In „Ghost Town,“ bestselling Taiwanese author Kevin Chen delves into the nuanced tapestry of family secrets, the quest for one’s true identity, and the poignant clash of diverse cultures. The novel blends the author’s personal journey with fiction and reality.
Family is a complex matter. There are disagreements, reconciliations, but sometimes the wounds run too deep. People experience traumas that are hard to forget, revealing once again a dysfunctional family whose unity is hindered by injuries and personal secrets. Taiwanese author Kevin Chen has crafted an impressive family novel titled „Ghost Town,“ a fictional narrative based on autobiographical experiences.
The central protagonist is Keith, the youngest son of a traditional Taiwanese family with an older brother and five sisters. He escapes the oppression in his village to Berlin, hoping to be accepted as a young gay man.
The novel unfolds a decade later as Keith is released from prison for killing his boyfriend. He is about to return to his family’s village where the Ghost Festival is held every summer. His parents are gone, his sisters married, mad, or dead, and there is nothing left for him there. Throughout the story, the reader learns what tore this family apart and, more importantly, the truth behind the murder of Keith’s boyfriend.
Like the protagonist in the novel, the author, now 48 years old, hails from the village of Yongjing in the west of the island. Kevin Chen grew up as the youngest child with seven sisters and a brother. The parents desperately wanted a son, and it took seven sisters before the first son was born. Why did they still want a second son? „I was born in the Year of the Chinese Dragon. Dragon children, it is said, bring luck. My parents thought that they might be blessed with another son in the Year of the Dragon. And so, I came into the world,“ says Kevin Chen.
Similar to the protagonist, Kevin Chen is gay. He, too, wanted to escape the confines of this small village as quickly as possible. After high school, he moved to Taipei at the age of 18 to study theater. The desire to move even farther away persisted. In 2004, he received an offer to work as a foreign correspondent in Berlin for a Taiwanese TV station, even though he couldn’t speak German at the time. Since then, he has made the German capital his home. „Berlin helped me get to know myself better,“ he says. „Even though it’s a city with over three million residents, it’s relatively quiet. Taipei, on the other hand, never sleeps. I still enjoy coming back here, I have many friends.“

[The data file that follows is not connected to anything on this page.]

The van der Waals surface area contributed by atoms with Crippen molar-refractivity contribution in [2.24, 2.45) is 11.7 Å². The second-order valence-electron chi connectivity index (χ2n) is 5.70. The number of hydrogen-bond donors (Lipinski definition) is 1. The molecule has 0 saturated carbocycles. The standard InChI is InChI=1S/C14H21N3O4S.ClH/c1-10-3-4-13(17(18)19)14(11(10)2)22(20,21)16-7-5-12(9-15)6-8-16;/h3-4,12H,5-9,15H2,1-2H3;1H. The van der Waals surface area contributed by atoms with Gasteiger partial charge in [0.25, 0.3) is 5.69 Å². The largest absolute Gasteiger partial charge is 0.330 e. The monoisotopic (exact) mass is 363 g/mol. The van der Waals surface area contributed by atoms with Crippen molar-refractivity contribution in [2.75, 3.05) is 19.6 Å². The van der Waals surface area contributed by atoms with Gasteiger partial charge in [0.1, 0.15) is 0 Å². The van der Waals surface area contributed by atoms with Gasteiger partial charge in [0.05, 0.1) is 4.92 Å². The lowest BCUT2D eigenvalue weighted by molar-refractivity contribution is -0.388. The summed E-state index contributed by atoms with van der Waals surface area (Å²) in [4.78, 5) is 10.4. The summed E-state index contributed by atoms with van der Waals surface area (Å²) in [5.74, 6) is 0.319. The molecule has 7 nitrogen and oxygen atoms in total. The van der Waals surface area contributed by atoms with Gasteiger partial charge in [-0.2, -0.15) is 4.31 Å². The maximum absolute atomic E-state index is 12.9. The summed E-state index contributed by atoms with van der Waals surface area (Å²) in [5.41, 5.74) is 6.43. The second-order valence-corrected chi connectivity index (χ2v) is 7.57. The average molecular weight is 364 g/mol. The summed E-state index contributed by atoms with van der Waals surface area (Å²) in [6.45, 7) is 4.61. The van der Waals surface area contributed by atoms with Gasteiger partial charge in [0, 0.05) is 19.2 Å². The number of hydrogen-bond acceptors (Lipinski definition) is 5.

While the novel is fictional, it is deeply personal. At the age of 33, Chen attempted to write a novel about his family for the first time but only managed to produce 20 pages. „I simply couldn’t do it, I wasn’t ready.“ Ten years later, it was time, and after six months, the novel was complete. „I had the necessary distance.“ In 2020, his book was awarded the prestigious Taiwan Literature Award and translated into twelve languages. A German translation is set to be released this year.
Chen toured with „Ghost Town,“ including visits to the USA. Many readers can identify with the protagonist—a young, homosexual man growing up in a small village, facing resistance from family, the local community, or school. „My story can happen in any small village,“ he says. Even though the Berliner by choice talks to people from around the world about his book, he doesn’t discuss it with his family. „We don’t show emotions, don’t talk about feelings. We express our emotions when we eat. That’s our way of emotional communication,“ says Chen. Even though his family has bought all his books, he would never ask them about it. Neighbors or friends would take on that task, wanting to know if what is described in the book actually happened.
One anecdote makes Kevin Chen smile. His cousin had read the book and approached him in distress, asking, „Did you really kill your boyfriend?“ He had to reassure her that the novel was fiction. Yet, fiction can still contain a spark of reality, as the story is ultimately based on his life.
As the title of the book suggests, it also involves ghosts and is narrated with a multitude of voices: the living and the dead. In Taiwan, the seventh month of the lunar calendar is dedicated to spirits and the deceased. The Gate of the Ghosts opens on the first day of the Ghost Month and closes on the last day, when the spirits enter through the gate and roam the world of the living. People typically set up altars, prepare offerings, and burn incense and sticks for them. Additionally, on the fifteenth night of the month, the Ghost Festival takes place, known as Zhongyuan Festival in Taoism and Yulanpen Festival in Buddhism.
In Taiwanese daily life, dealing with ghosts is entirely natural. Kevin Chen remarks, „Before entering a hotel room, we knock on the door because we believe there are ghosts in all rooms. It’s a way of showing respect and ensuring peaceful cohabitation.“ Like many other children in the countryside, Chen never learned to swim because his mother told him there was a ghost in the water, making it too dangerous. „Many still believe in it today,“ says Chen.
After an extended stay in Taiwan, Japan, and the USA, Chen returns to Berlin. „I miss the city, even the „Berliner Schnauze“. I have no problem when people are unfriendly. In a way, I even like it.“